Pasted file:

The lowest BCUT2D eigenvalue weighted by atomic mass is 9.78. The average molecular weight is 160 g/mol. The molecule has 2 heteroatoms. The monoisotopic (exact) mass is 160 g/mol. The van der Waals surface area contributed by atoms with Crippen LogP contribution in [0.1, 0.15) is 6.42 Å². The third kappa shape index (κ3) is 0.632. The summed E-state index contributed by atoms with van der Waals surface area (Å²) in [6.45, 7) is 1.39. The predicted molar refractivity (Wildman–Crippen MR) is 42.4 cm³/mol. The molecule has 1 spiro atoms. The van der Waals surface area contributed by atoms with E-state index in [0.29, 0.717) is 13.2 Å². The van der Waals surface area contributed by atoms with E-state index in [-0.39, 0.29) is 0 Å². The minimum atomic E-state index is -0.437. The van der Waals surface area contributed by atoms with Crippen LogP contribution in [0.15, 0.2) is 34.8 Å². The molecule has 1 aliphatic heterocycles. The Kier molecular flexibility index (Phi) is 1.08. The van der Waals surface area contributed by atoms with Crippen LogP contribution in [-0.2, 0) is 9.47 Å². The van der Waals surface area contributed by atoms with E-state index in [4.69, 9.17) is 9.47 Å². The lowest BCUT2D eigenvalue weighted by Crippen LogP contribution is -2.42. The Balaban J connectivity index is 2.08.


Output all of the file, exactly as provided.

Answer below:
The lowest BCUT2D eigenvalue weighted by atomic mass is 9.78. The average molecular weight is 160 g/mol. The molecule has 2 heteroatoms. The monoisotopic (exact) mass is 160 g/mol. The van der Waals surface area contributed by atoms with Crippen LogP contribution in [0.1, 0.15) is 6.42 Å². The third kappa shape index (κ3) is 0.632. The summed E-state index contributed by atoms with van der Waals surface area (Å²) in [6.45, 7) is 1.39. The predicted molar refractivity (Wildman–Crippen MR) is 42.4 cm³/mol. The molecule has 1 spiro atoms. The van der Waals surface area contributed by atoms with E-state index in [0.29, 0.717) is 13.2 Å². The van der Waals surface area contributed by atoms with E-state index in [-0.39, 0.29) is 0 Å². The minimum atomic E-state index is -0.437. The van der Waals surface area contributed by atoms with Crippen LogP contribution in [0.15, 0.2) is 34.8 Å². The molecule has 1 aliphatic heterocycles. The Kier molecular flexibility index (Phi) is 1.08. The van der Waals surface area contributed by atoms with Crippen LogP contribution in [-0.2, 0) is 9.47 Å². The van der Waals surface area contributed by atoms with E-state index in [4.69, 9.17) is 9.47 Å². The lowest BCUT2D eigenvalue weighted by Crippen LogP contribution is -2.42. The Balaban J connectivity index is 2.08.